BOOKS: Lootas, Little Wave Eater

From ANIMAL PEOPLE, November 1999:

Lootas, Little Wave Eater:
An Orphaned Sea Otter’s Story
by Clare Hodgson Meeker
with photos by C.J. Casson
Sasquatch Books (615 2nd Ave.,
Suite 260, Seattle, WA 98104), 1999.
48 pages, paperback. $12.95.

From 400 to 600 Alaskan sea otters
now inhabit the Washington coast, according
to the U.S. Geological Survey in a newly
released national biodiversity inventory. They
are the only sea otters who are now doing
well. Off Alaska, where sea otters were
abundant enough in 1997 that marine mammologist
James Bodkin suggested that they
could be hunted, numbers have fallen, apparently
because orcas who can’t find enough
fish to eat are eating sea otters instead.


California sea otters are also in decline, as
frequent prey of great white sharks amid a fish
scarcity. Some suspect the otters are also
killed by abalone and sea urchin gatherers.
As of 1930, sea otters were considered
extinct, after two centuries of aggressive
fur hunting. Then the California subspecies
was rediscovered off Big Sur. A decade later
remnants of the much larger and somewhat
differently colored Alaskan subspecies turned
up. Thirty Alaskan sea otters were relocated
to the Olympic region of Washington in 1970.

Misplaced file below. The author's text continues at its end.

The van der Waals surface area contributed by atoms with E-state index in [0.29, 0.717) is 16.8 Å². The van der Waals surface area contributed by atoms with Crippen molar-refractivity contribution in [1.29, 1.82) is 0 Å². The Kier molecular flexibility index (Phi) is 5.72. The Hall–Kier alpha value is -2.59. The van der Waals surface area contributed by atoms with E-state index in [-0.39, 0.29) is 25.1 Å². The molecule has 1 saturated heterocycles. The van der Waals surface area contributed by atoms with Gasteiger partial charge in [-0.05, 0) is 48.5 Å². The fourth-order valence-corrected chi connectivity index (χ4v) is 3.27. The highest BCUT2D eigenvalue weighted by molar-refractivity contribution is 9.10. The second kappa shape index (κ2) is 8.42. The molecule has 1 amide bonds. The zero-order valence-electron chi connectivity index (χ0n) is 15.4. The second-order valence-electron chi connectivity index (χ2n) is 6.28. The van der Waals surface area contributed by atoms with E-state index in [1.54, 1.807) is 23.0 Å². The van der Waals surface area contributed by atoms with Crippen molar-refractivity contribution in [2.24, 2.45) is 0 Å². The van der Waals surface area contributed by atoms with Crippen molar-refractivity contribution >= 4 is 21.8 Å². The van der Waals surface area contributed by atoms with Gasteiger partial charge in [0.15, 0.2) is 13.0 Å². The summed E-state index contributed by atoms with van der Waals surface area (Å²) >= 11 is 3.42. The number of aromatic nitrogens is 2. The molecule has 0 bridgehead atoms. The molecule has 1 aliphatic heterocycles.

Just 10 of the translocated sea otters
and their offspring remained by 1977, when
the Seattle Aquarium opened, featuring Etika,
an eight-year-old Alaskan female, who
became a highly telegenic ambassador for sea
otter recovery. In 1979 Etika became the first
and still only captive Alaskan sea otter to birth
and successfully raise a pup. She raised four
in all. At her death in November 1997, Etika
was at age 28 the oldest sea otter on record.
Among the mourners were Kodiak,
the present Seattle Aquarium male; Kenai,
a.k.a. Annie, orphaned by the 1989 E x x o n
Valdez oil spill, whose only pup was stillborn
in August 1997; and Lootas, orphaned at one
month old by a 1996 boating accident.
Lootas, Little Wave Eater is the
closely focused story of Lootas’ early life and
introduction to the Seattle Aquarium family.
It is written and extensively illustrated for
children, but will no doubt also interest adults
who meet her at the aquarium.
Only passing reference is made to
the history and plight of sea otters in general.
In fairness, however, the recent reversal of
their recovery in Alaskan and California
waters was unknown when Clare Hodgson
Meeker wrote the book. She may have imagined,
like most of the conservation community,
that the survival of sea otters as a species
was no longer in doubt.

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